Maternity Clothes: Because Duct Tape On Jeans Won’t Work Forever

Most pregnant women end up in one form of maternity clothing or another at some point during their pregnancy. At least maternity pants—it’s not possible to button jeans over a uterus that just won’t quit.

Inevitably the maternity clothing road will have to be traveled. Unless you’re super thin. And your baby is 5 pounds. And you skate through pregnancy in a size 3/4 jeans. Then you won’t need maternity clothes. Also, no one will like you.

During my first pregnancy, I felt a need to purchase all maternity tops. I wore only half of them because they were ugly. So, during my second pregnancy I just wore my regular shirts until I looked like Winnie the Pooh. After that, I migrated into my husbands t-shirts and quit leaving the house.

So, when do you need to buy maternity pants? Well, that varies from person to person and pregnancy to pregnancy. For example, during my first pregnancy I wasn’t in maternity pants until close to the middle of my second trimester. During my second pregnancy, I was in maternity pants as soon as I finished peeing on the pregnancy test.

The general rule I followed for when I needed to start wearing maternity pants was when I met one, or all, of the following criteria:

In order to button my jeans, I had to suck my belly in for so long that I passed out.
The button popped off my pants.
My Goody Ouchless rubber band was no longer effectively holding the button to keep my pants closed.
My muffin top was rising.
I seriously considered duct tape as a viable solution.
My pants gave up and tore in two. Incredible Hulk style.

Some women are able to delay maternity clothing by buying a size or two larger. Or by using products like the BellaBand. These women love this thing and will use it until their final trimester, telling all their friends: “You don’t have one? Oh, but you simply must get one.”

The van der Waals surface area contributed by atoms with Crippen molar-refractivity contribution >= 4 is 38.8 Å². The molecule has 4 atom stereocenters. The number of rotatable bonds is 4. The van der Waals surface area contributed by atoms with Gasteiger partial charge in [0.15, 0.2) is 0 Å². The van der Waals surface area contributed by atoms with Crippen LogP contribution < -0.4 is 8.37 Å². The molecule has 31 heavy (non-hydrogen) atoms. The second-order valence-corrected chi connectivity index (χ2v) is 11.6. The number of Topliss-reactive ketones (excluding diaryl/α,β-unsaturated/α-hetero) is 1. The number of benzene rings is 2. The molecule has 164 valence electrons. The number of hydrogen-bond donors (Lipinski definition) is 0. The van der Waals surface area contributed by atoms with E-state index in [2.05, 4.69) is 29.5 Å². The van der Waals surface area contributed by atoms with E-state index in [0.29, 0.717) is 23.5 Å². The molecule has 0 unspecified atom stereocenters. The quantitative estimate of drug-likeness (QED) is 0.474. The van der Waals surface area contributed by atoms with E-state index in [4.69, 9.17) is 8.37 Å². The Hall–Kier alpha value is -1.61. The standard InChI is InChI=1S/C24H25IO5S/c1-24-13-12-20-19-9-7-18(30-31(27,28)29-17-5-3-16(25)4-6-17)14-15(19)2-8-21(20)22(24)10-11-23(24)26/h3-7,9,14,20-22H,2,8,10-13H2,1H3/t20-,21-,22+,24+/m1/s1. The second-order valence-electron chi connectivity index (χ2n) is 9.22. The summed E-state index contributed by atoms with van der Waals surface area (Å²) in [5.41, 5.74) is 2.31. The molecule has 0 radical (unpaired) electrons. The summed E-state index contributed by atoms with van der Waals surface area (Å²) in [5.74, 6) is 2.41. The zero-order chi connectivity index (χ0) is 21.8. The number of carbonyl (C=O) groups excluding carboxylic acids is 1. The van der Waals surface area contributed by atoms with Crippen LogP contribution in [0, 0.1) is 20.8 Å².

I was not one of these women.

The BellaBand promised me the comfort of maternity jeans with the style and familiarity of my regular jeans. It was a cost effective solution to a growing situation. The BellaBand assured me that I could be pregnant without changing a thing about the denim I loved so much. But, that’s not what happened. The BellaBand frustrated me to no end. It never stayed in place. I couldn’t move without it sliding around and working its way up my torso. By the end of 15 minutes, it was a tube top. By the end of 30 minutes, it was a scarf.

After it’s all said and done, you’ll end up dropping 10-20 pounds after delivery. You’ll land in some weird clothing size limbo between pre-pregnancy and postpartum. It’s in this moment that I embraced ice cream and rolled on. Literally.

It’s been two years since I last had a baby and I still have all my maternity clothes in a box someplace. I consider taking them out and wearing them around the holidays, when stomach expansion is unavoidable. For now, my trusted rubber bands around the button are working. When those stop, there’s always duct tape.

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